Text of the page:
On December 25, 1998, about 1845 Pacific standard time, a Cessna 177 Cardinal, N2355Y, registered to and operated by the pilot as a 14 CFR Part 91 pleasure flight, was substantially damaged after colliding with tree tops shortly after departure from the Bellingham Airport (BLI), Bellingham Washington. Night visual meteorological conditions prevailed and no flight plan was filed. The private pilot and his passenger were uninjured. There was no fire, and no report of an ELT actuating. The flight originated from the Bellingham Airport approximately 10 minutes prior to the accident. Use your browsers 'back' function to return to synopsisReturn to Query Page
The pilot stated that shortly after take off, during the ascent, he encountered instrument meteorological conditions at approximately 500 feet above ground level and initiated a turn back to the airport. The pilot stated that "During the turn, I apparently overreacted and increased the bank angle to the extent that it began losing altitude. My instrument scan was poor and I realize now that I was spending too much time looking outside for ground reference." The pilot leveled the wings. However, the airplane continued to descend and collided with tree tops. The pilot was able to continue to the airport and land without further incident. The pilot also stated he did not receive a formal weather briefing from a flight service station and relied solely on the automated weather observing system report at the Bellingham airport.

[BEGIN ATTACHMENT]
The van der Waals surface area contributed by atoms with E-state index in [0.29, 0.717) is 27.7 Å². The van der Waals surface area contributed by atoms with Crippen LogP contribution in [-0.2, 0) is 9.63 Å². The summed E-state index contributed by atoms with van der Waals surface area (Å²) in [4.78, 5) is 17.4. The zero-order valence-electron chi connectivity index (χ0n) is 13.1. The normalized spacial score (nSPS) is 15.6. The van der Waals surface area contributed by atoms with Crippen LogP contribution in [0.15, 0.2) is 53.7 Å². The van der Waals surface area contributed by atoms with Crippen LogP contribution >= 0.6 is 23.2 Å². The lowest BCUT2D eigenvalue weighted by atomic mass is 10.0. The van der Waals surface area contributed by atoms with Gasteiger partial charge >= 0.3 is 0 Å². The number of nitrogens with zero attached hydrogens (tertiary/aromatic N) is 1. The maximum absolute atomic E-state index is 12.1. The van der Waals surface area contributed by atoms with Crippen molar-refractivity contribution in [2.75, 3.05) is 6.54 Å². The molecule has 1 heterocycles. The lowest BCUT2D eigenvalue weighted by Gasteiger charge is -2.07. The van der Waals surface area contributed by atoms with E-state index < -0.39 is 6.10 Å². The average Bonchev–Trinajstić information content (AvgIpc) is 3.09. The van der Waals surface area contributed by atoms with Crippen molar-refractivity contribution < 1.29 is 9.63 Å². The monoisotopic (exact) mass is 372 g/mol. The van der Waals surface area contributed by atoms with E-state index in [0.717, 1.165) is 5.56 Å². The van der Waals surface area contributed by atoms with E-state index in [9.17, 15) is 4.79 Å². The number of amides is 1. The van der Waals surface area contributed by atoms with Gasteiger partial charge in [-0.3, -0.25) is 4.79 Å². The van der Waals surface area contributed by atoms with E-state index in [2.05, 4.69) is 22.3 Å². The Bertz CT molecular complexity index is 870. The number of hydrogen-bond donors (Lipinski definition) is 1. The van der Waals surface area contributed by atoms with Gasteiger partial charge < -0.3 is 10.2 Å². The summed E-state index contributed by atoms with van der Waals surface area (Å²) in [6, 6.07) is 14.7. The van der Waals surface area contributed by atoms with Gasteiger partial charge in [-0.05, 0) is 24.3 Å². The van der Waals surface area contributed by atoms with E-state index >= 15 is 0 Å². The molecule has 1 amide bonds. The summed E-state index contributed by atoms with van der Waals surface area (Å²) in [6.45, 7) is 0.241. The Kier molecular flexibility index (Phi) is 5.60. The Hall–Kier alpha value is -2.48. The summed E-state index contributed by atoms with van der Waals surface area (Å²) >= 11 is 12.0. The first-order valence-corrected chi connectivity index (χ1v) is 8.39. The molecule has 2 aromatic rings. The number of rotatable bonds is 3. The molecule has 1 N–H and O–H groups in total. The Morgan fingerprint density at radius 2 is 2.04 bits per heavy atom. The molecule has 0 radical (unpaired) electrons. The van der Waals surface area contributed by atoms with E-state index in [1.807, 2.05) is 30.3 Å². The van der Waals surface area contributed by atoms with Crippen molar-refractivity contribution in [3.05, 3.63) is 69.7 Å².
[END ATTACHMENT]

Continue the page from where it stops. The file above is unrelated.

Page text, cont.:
At 1856, the Bellingham automated weather observing system was reporting wind from 350 degrees at eight knots. Visibility was four miles with light rain. The sky condition was reported as a few clouds at 800 feet and overcast at 1,400 feet.